Most early studies in the fields of bone adaptation and bone strength focused on gross morphology, such as shape, size, mass and trabecular arrangement, due to the visualization techniques available. With the advancement of high resolution imaging technology the internal microarchitecture of cortical bone has become increasingly accessible. In 2003, Cooper et al. demonstrated that it was possible to visualize and quantify human cortical porosity in three dimensions (3D) using desktop micro-computed tomography (micro-CT). Recently, our lab found that it is possible to visualize and quantify intracortical porosity in rats using desktop micro-CT (Britz et al. 2010), which has previously only been achieved using synchrotron radiation (SR) micro-CT (Matsumoto et al. 2006, 2007). Desktop micro-CT is a far more accessible means by which to examine the effects of loading on bone adaptation from a different perspective – in 3D. To our knowledge there has not been an experimental study which has examined the effects of unloading on the 3D arrangement of the cortical canal network. Thus, the primary goal of this study was to employ desktop micro-CT technology to determine how loading affects the 3D orientation of cortical vascular canals (hereafter canals) in the rat using an immobilization (sciatic neurectomy) model.

Materials and methods

Specimens

The left tibiae from 10 Sprague–Dawley rats (30 weeks old) that had been immobilized (sciatic neurectomy) at 3 weeks of age for 27 weeks, right SHAM-operated tibiae from these same rats (internal control), and the right tibiae from 10 normal age-matched rats (external control) were utilized for this study. These specimens were derived from the same animals as a previous study conducted on the femora by one of the co-authors (T.J.) at the University of Tampere, Finland (Leppänen et al. 2010). Ethics approval for collection and study was granted by the Ethics Committee for Animal Experiments of the University of Tampere and the Provincial Government of Western Finland Department of Social Affairs and Health, Finland. For the current study, approval was also granted by the University of Saskatchewan Biomedical Research Ethics Board for this research (permit #20080050). The rats were housed in cages (16 × 27 × 42 cm), two animals per cage, at 20 °C with a light cycle of 12 h and had access to food and water ad libitum.

Micro-computed tomography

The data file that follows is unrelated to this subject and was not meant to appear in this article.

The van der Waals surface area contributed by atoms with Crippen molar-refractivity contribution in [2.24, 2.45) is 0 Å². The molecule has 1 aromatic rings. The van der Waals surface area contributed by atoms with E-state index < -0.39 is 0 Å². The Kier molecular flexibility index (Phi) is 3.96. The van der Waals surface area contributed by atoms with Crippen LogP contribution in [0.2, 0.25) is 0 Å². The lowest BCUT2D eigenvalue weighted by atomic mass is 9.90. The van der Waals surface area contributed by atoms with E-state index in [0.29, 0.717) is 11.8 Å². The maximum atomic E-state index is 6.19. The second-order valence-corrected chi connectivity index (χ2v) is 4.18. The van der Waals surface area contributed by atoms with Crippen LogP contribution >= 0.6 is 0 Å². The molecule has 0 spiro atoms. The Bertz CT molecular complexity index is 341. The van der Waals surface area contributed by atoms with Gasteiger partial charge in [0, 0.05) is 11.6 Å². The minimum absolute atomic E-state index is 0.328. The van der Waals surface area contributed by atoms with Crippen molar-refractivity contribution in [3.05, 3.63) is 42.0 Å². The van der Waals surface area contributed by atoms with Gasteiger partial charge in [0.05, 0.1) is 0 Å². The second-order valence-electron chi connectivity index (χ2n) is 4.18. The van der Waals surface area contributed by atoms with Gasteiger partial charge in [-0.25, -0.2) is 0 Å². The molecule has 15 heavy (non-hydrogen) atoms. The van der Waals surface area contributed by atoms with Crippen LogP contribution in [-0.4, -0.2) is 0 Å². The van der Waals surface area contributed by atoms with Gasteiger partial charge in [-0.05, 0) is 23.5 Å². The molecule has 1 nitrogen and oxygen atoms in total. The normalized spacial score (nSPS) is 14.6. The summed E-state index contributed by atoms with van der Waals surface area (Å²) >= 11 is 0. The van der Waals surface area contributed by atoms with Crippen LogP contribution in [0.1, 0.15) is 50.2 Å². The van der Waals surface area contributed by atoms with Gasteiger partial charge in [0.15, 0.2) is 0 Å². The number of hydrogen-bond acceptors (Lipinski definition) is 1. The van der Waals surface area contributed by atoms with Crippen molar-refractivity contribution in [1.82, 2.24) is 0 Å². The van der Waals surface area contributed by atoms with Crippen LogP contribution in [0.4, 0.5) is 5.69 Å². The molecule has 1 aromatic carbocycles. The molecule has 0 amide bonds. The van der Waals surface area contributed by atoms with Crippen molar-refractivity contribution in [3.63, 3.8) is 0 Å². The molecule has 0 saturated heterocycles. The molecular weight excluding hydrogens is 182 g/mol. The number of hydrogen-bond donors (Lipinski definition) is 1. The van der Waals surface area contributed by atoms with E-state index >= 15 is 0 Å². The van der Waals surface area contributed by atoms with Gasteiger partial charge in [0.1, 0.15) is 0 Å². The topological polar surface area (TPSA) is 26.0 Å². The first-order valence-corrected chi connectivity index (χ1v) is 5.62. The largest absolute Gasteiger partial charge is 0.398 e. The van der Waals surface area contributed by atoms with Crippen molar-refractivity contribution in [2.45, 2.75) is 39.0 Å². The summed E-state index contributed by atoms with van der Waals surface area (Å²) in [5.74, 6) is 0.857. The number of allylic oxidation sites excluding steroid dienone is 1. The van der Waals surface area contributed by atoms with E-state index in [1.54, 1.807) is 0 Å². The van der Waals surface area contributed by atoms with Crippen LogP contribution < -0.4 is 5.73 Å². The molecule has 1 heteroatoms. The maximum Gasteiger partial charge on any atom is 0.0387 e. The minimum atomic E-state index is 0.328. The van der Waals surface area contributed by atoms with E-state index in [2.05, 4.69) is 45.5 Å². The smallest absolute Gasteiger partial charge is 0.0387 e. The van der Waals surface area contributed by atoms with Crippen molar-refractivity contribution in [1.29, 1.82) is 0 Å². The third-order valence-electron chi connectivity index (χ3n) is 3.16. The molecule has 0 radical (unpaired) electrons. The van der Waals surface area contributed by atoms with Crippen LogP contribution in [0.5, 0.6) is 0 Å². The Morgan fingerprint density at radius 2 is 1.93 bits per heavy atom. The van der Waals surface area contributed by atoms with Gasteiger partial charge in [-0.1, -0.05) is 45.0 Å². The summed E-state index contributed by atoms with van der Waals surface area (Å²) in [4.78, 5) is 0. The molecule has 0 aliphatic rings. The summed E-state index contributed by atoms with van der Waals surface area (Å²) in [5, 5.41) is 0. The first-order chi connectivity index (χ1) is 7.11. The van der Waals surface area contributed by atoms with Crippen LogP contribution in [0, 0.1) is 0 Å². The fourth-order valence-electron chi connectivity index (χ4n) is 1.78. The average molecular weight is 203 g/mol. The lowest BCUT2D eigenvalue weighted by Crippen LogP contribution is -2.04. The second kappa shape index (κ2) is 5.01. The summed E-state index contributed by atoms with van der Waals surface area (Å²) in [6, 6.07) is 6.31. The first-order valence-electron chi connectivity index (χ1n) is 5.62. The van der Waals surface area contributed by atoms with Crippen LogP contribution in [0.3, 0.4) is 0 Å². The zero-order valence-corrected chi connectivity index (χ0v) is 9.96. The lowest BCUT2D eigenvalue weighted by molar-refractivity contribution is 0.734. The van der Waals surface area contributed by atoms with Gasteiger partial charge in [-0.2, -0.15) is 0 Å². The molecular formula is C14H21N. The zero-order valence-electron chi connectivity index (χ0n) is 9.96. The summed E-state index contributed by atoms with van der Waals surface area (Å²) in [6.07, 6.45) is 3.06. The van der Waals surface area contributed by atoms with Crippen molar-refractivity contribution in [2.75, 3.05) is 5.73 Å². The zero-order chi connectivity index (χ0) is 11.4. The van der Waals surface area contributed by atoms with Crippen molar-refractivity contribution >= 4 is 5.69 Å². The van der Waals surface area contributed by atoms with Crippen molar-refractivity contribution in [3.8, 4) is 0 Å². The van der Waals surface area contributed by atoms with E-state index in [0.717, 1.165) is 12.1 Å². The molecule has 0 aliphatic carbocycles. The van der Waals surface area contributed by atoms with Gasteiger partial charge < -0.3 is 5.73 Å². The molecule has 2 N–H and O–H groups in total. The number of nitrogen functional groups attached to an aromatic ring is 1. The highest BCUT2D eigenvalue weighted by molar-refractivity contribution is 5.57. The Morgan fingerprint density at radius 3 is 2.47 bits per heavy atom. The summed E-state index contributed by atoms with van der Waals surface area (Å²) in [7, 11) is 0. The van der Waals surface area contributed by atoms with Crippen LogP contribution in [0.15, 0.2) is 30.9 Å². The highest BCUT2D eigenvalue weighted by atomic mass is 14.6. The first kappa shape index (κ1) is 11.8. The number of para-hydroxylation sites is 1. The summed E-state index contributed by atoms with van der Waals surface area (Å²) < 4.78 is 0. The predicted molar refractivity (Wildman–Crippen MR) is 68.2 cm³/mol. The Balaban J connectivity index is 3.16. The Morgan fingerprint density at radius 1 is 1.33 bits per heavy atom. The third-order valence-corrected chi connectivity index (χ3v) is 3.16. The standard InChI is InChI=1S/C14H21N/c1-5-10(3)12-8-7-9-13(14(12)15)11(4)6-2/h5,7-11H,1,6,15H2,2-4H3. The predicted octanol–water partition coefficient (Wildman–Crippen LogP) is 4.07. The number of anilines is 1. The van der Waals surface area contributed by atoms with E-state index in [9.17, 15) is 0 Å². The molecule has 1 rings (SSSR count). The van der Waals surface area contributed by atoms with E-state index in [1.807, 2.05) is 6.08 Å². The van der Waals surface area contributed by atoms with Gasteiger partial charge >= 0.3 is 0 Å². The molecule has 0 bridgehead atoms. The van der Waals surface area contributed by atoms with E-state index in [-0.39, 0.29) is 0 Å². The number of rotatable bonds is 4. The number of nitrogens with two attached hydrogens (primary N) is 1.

Subsamples of the tibiae were cut using an Isomet 1000 slow speed saw (Buehler, Lake Bluff, USA) at the tibia–fibula junction and immediately distal to the tibial crest. This segment of bone was soaked in 3% hydrogen peroxide for 3 days to clear the soft tissue and allowed to air dry. These samples were scanned using a SkyScan 1172 (Kontich, Belgium) x-ray microtomograph (< 5 μm x-ray source spot size; 8.83 camera pixel size). As previously described (Britz et al. 2010), the samples were rotated through 360° at rotation steps of 0.09°. The x-ray settings were standardized to 100 kV and 100 μA, with an exposure time of 0.2 s per frame. Two-frame averaging was used to improve the signal-to-noise ratio. A 1-mm-thick aluminum filter and a beam-hardening correction algorithm were employed to minimize beam-hardening artifacts. The scan time for each sample was approximately 3 h. Each scan produced 1124 contiguous slices with a nominal resolution (isotropic voxel size) of 3 μm. To reduce image noise and preserve detail in three dimensions, the image series were passed through a 3D median filter with a 3 × 3 × 3 cubic kernel. These images were analyzed using CT Analyzer 1.9.1.0 (SkyScan, Kontich, Belgium). The volume of interest contained the whole bone cross-section and was extended through 300 slices (0.9 mm). It should be mentioned that this is a small segment of bone and would not account for the possible longitudinal variation of loading along the diaphysis, which could affect the outcome of canal orientation. However, this is not a major concern in the current study as the same region of the diaphysis for each bone was analyzed, which controlled for possible variation in loading along the diaphysis. The canals were identified using a standardized global threshold and the binarized datasets were then ‘despeckled’, removing noise in the form of 3D objects that consisted of < 25 voxels. Percent porosity (canal volume fraction) and mean canal diameter were measured by methods described previously (Cooper et al. 2003). Briefly, canal diameter was measured using a model-independent distance transform based on Euclidean distance (see Jones et al. 2009; Mickel et al. 2008 for reviews) where the diameter at a specific point in the structure is the diameter of the largest sphere that can fit completely inside the 3D structure; this was first used to measure trabecular thickness in bone extensively (Hildebrand & Ruegsegger, 1997) and has since been used to measure canal diameter in cortical bone (Cooper et al. 2003). The measures of orientation were obtained by importing the micro-CT slices into amira 5.3 (Visage Imaging Inc., Berlin, Germany) where a volume render of the canals was made (Fig. 1A) and subsequently skeletonized (Fig. 1B). Each skeletonized canal was divided into 30 pixel lengths (Fig. 1C), which would be roughly comparable to a 100-μm-thick histologic section. To test whether a length of 30 pixels was adequate for measuring canal orientation, the analysis was run at 15, 30 and 45 pixel lengths for one specimen (Fig. 2). There were no differences between pixel lengths so we chose to use 30 pixels as this was roughly comparable to a 100-μm-thick histologic section. The use of smaller segments for measuring canal orientation provided a more robust procedure for considering the non-linear (curved) canals. The angle of each canal segment was measured with respect to the horizontal axis of the bone, where an angle of 0° represents a radial canal and angles approaching ± 90° are increasingly longitudinal. As we were interested in comparing radial and longitudinal orientations, the absolute value of the angle was used to calculate mean orientation. Mean canal orientation was represented by a weighted average (by canal length) to account for those canal segments shorter than 30 pixels. This length-weighted average for canal orientation also provided a more robust measure of canal orientation that was capable of compensating for cases where the canals were broken up due to imaging limitations of the micro-CT. Mean canal orientation by region was also calculated by using the imagej software platform (v1.40G, NIH; http://rsb.info.nih.gov/ij/). Built-in capabilities of imagej and a custom-written macro were employed. The middle slice from each bone scan was used to make a quadrant mask splitting each scan into anterior, lateral, medial and posterior regions (Fig. 3), using the centroid of the cross-section and anterior tibial crest as reference points. These quadrant-based subsets were employed to calculate the canal orientation for each region as described above. In addition to these measures of mean orientation, the orientations of the individual canal segments were used to calculate orientation distributions, binned in 5° intervals, for the whole sample. The plots of these distributions (Fig. 4) provided a more in-depth view of the differences underpinning the mean orientations. It should be noted that this study did not differentiate between primary and secondary vascular canals. It was assumed that the vascular canal network was dominated by primary canals, as rats have a very low rate of remodeling and a previous study from this lab (Britz et al. 2010) did not find any osteons in the ground sections.